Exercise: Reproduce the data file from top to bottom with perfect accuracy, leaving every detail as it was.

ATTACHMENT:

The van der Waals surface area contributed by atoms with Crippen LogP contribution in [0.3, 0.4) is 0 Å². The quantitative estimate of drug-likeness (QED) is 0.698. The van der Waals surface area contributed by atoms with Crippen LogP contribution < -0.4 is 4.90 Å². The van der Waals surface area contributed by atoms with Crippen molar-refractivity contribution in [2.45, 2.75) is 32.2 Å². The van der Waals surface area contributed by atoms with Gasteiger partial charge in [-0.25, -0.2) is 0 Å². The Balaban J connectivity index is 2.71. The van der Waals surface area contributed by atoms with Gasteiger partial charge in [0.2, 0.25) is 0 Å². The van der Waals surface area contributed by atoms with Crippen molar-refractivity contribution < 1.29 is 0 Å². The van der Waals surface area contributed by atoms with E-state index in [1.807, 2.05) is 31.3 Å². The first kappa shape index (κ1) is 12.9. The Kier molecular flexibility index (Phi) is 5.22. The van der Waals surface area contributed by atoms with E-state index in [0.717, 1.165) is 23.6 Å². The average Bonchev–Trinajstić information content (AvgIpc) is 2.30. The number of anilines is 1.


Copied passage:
The van der Waals surface area contributed by atoms with Crippen LogP contribution in [0.3, 0.4) is 0 Å². The quantitative estimate of drug-likeness (QED) is 0.698. The van der Waals surface area contributed by atoms with Crippen LogP contribution < -0.4 is 4.90 Å². The van der Waals surface area contributed by atoms with Crippen molar-refractivity contribution in [2.45, 2.75) is 32.2 Å². The van der Waals surface area contributed by atoms with Gasteiger partial charge in [-0.25, -0.2) is 0 Å². The Balaban J connectivity index is 2.71. The van der Waals surface area contributed by atoms with Gasteiger partial charge in [0.2, 0.25) is 0 Å². The van der Waals surface area contributed by atoms with Crippen molar-refractivity contribution < 1.29 is 0 Å². The van der Waals surface area contributed by atoms with E-state index in [1.807, 2.05) is 31.3 Å². The first kappa shape index (κ1) is 12.9. The Kier molecular flexibility index (Phi) is 5.22. The van der Waals surface area contributed by atoms with E-state index in [0.717, 1.165) is 23.6 Å². The average Bonchev–Trinajstić information content (AvgIpc) is 2.30. The number of anilines is 1.